Top Dem Says Obama Has It Right On The Debt Limit

The most senior House Democrat serving on the committee with jurisdiction over the nation’s debt ceiling says President Obama got it right when he foreclosed on the idea that he could use executive powers to circumvent the limit on the country’s borrowing authority.

At a Tuesday breakfast roundtable with reporters in Washington hosted by the Christian Science Monitor, Rep. Sander Levin (D-MI) said ideas like ignoring the debt limit by invoking the 14th Amendment or creating new currency to continue meeting financial obligations without resorting to new borrowing are problematic both on the merits and strategically.“I really think the President had no choice but to essentially say to the Republican Party, ‘You should not dabble with the debt ceiling,'” Levin said in response to a question from TPM. “That ‘it’s something that would have such serious consequences, and I don’t want to essentially see if I can find ways around it. Those ways are very problematic and essentially what we have to do is to face up to the need to address the sequester and then move on and I don’t want you to use as a weapon the debt ceiling because it’s not a weapon against me, it’s the weapon against the full faith and credit of the U.S. and therefore it’s essentially a weapon against the citizens of this country, our economy, and the global economy.'”

That puts Levin at odds with Democratic leaders in the House and Senate who called upon Obama to defuse the threat of breaching the debt limit by executive fiat — making clear that all of the country’s financial obligations would be met even if Republicans fail to increase the Treasury Department’s borrowing authority.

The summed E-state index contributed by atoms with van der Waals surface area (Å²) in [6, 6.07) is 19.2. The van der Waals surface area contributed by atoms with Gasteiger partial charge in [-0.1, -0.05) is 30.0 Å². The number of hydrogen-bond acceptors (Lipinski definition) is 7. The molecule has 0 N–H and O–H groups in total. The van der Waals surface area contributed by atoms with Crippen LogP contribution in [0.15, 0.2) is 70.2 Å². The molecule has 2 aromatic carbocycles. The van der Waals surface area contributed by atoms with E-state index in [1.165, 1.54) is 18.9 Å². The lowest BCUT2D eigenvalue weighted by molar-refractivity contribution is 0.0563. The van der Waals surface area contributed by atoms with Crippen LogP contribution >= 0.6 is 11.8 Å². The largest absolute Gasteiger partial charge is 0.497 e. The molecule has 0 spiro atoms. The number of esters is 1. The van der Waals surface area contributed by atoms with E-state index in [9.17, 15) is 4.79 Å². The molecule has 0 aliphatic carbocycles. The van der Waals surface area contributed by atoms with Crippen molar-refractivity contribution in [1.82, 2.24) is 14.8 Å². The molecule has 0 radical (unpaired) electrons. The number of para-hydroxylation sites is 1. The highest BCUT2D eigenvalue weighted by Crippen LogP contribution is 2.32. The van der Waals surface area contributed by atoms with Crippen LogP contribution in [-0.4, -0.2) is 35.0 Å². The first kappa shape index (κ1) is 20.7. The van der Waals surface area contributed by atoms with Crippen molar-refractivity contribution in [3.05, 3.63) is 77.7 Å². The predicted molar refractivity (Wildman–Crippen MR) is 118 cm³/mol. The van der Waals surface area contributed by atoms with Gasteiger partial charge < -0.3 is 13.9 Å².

But by taking executive action off the table, Obama has clarified to key interest groups — including seniors, veterans, and military contractors — that if Republicans refuse to increase the debt limit absent controversial policy concessions from Democrats, they’ll be jeopardizing the government’s commitment to meet its obligations, including benefit checks and payments to public and private-sector workers.

“The Republican party really has to decide how much it’s willing to gamble with the economy of the United States,” Levin added. “I think it would be a dangerous gamble, and I think the President was correct to essentially say it straight out.”